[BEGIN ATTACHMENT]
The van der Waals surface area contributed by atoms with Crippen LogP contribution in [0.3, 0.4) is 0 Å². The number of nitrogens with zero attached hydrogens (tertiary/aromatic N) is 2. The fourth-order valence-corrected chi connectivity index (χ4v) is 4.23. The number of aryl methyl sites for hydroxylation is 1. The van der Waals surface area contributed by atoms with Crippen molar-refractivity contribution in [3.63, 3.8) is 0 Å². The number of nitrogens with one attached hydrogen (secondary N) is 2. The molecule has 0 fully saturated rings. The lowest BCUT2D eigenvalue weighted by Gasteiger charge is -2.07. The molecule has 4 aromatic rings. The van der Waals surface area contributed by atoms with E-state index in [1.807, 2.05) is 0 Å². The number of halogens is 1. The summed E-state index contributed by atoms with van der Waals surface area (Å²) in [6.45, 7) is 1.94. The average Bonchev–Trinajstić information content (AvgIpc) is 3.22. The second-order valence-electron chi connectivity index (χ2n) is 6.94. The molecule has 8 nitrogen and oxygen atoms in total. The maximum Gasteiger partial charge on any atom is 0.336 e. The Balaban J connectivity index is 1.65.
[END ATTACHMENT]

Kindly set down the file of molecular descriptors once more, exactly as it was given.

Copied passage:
The van der Waals surface area contributed by atoms with Crippen LogP contribution in [0.3, 0.4) is 0 Å². The number of nitrogens with zero attached hydrogens (tertiary/aromatic N) is 2. The fourth-order valence-corrected chi connectivity index (χ4v) is 4.23. The number of aryl methyl sites for hydroxylation is 1. The van der Waals surface area contributed by atoms with Crippen molar-refractivity contribution in [3.63, 3.8) is 0 Å². The number of nitrogens with one attached hydrogen (secondary N) is 2. The molecule has 0 fully saturated rings. The lowest BCUT2D eigenvalue weighted by Gasteiger charge is -2.07. The molecule has 4 aromatic rings. The van der Waals surface area contributed by atoms with E-state index in [1.807, 2.05) is 0 Å². The number of halogens is 1. The summed E-state index contributed by atoms with van der Waals surface area (Å²) in [6.45, 7) is 1.94. The average Bonchev–Trinajstić information content (AvgIpc) is 3.22. The second-order valence-electron chi connectivity index (χ2n) is 6.94. The molecule has 8 nitrogen and oxygen atoms in total. The maximum Gasteiger partial charge on any atom is 0.336 e. The Balaban J connectivity index is 1.65.